The Maritime History of the Great Lakes
Mary Margaret (Schooner), capsized, 30 May 1853

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Schooner MARY MARGARET, capsized near Muskegon, May 29, 1853 - Drowned four men. Property loss $900. ---- Express
      Marine Disasters During 1853
      Buffalo Daily Republic
      Thursday, January 5, 1854

We gain from a letter written by Andrew Bergh, captain of the said schooner, published in the Chicago Tribune, the following facts relative to the loss of the MARY MARGARET.
About 2 o'clock on the morning of 30th of May, the schooner on her voyage from Muskegon to Grand haven on Lake Michigan, was capsized.
The Captain in the letter says:
At 2 o'clock, I was awakened by a noise on deck. I sprang out of my berth and went upon deck, and at the time the vessel capsized, turning bottom up. She remained in that position for about two hours and then came on her beam ends. When the vessel capsized I went over with her and was under the deck when she was bottom up, and worked my way from there up to the cabin where were Mr. Farmsworth and two of the crew named Zach. Nelson, seaman; and Charles Plume, cook. The two last named persons died on Monday the 30th. in the same berth with Mr. Farmsworth amd myself, where we were all huddled to keep our heads out of the water. Mr. Farnsworty and myself remained in the cabin of said vessel until Wednesday noon, being the first day of June, at which time we were taken out of the cabin by Capt. Holland and crew, of the schooner GEORGE R. ROBERTS, who had to cut through the side of the schooner to reach us.
      Joseph Ermity and Wm. Johnson, who were on deck when the vessel went over, were lost. Capt. B. and L.A. Farmsworth, published the following card:
      "We the undersigned, desire to proclaim our thanks and eternal gratitude to Capt. Holland and crew, of the schooner GEORGE R. ROBERTS, for delivering us from one of the most horrible of deaths, in taking us from the pent up place in which we were confined on board of the schooner MARY MARGRET, after three long days and nights confined in a space of not more than twelve cubic feet, of nearly confined air. We ernestly pray that Capt. Holland and his noble crew may never want a friend in time of need. We can only say that Mrs. Holland, wife of the Captain, was to us as an angel from Heaven sent."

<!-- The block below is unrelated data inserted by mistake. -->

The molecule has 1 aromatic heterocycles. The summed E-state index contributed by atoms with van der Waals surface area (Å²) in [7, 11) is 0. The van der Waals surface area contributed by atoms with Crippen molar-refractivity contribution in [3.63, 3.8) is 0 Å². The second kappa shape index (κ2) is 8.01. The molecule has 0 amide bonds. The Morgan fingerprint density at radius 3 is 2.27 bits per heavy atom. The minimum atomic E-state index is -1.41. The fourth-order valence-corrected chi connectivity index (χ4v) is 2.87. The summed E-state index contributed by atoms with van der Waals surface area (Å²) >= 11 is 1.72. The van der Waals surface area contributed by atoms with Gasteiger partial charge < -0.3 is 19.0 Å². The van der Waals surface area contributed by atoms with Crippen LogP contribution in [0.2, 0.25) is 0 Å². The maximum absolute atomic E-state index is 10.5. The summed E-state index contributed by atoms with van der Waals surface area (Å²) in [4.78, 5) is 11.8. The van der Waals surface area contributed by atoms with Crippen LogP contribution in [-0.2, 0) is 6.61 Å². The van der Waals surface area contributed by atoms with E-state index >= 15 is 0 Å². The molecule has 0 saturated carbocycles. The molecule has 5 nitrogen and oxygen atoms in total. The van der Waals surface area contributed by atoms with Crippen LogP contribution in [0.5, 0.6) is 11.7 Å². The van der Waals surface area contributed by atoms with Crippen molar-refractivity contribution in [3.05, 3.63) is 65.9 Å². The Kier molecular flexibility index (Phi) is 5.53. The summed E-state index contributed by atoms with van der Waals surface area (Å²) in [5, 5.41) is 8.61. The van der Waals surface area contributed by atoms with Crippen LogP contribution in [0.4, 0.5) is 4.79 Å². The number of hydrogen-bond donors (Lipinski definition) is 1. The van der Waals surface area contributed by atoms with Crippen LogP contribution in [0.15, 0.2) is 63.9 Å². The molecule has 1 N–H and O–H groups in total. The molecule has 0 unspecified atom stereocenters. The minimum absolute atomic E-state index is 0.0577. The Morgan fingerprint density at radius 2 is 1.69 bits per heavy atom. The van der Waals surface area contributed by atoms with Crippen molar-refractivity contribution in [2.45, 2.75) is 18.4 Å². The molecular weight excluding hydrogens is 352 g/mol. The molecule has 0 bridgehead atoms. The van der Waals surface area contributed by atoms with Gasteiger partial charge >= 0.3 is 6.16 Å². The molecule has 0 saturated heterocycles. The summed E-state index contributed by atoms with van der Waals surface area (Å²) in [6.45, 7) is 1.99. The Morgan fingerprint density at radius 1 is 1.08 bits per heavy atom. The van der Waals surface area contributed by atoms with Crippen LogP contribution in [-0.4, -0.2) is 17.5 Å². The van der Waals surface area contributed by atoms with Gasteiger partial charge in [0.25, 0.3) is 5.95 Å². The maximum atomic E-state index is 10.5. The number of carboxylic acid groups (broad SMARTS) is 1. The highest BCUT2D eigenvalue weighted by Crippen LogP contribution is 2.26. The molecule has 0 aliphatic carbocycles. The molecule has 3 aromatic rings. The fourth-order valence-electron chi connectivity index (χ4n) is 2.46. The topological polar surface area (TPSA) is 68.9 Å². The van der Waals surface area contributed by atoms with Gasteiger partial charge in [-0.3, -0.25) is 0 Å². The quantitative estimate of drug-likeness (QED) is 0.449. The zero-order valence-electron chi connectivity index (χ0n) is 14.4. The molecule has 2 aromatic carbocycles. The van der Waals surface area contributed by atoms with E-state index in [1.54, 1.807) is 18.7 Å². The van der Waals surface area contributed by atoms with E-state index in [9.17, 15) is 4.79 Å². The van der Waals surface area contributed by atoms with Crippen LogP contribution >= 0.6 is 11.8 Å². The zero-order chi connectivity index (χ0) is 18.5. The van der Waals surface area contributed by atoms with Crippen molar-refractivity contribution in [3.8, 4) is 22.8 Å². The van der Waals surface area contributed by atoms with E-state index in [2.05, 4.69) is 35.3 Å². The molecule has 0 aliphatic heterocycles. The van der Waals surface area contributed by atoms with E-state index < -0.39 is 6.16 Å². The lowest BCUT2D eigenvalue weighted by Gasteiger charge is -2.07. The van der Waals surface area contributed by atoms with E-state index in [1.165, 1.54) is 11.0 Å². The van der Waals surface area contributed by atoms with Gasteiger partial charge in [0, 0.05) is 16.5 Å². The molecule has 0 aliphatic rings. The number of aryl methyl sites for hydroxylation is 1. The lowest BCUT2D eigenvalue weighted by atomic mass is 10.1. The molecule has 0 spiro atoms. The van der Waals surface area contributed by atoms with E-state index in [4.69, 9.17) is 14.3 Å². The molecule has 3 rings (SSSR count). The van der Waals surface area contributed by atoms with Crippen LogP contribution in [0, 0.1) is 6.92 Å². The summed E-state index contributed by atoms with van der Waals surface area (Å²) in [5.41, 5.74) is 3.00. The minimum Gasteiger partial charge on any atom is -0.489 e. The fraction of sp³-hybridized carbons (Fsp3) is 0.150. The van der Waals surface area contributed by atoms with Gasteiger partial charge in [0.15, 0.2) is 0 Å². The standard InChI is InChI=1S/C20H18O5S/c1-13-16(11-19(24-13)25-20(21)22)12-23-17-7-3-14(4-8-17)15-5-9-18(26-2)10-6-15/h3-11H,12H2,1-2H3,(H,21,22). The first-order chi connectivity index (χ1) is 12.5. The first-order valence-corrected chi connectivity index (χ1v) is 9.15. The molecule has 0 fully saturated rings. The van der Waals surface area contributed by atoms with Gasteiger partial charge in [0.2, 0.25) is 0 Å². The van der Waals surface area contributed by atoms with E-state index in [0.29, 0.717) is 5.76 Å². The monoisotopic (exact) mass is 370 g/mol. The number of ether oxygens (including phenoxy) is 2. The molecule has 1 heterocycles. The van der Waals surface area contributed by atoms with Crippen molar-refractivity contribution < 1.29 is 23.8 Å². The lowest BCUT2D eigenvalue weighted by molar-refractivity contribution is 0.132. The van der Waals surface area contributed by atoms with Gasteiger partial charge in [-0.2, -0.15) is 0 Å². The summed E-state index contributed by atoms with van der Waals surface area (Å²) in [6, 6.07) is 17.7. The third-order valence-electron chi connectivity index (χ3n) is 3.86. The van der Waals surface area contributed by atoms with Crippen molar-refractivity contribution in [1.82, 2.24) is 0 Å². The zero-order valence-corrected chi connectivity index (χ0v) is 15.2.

Buffalo Daily Courier
      June 9, 1953
The MARY MARGARET, the vessel capsized on the 30th. ult, was discovered last week by the TELEGRAPH and taken to Stoney Creek, some thirty-five or forty miles north of this place. The bodies of the two individuals who perished in the cabin were taken out and interred at that place. - Grand River Times, 15th.
      Buffalo Daily Republic
      Tuesday, June 21, 1853

      . . . . .

The schooner MARY MARGARET, of Michigan City, says the Chicago Tribune, came out of the floating dock yesterday forenoon, having completed the repairs on her hull. She was towed from the ship-yard to the dock, foot of Dearborn Street, where she will be fitted with new sails and rigging, and put in complete order for business.
      Buffalo Daily Republic
      Monday, July 18, 1853

Media Type:
Item Type:
Reason: capsized
Lives: 4
Hull damage: $900
Remarks: Recovered
Date of Original:
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Geographic Coverage:
  • Michigan, United States
    Latitude: 43.23418 Longitude: -86.24839
William R. McNeil
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Mary Margaret (Schooner), capsized, 30 May 1853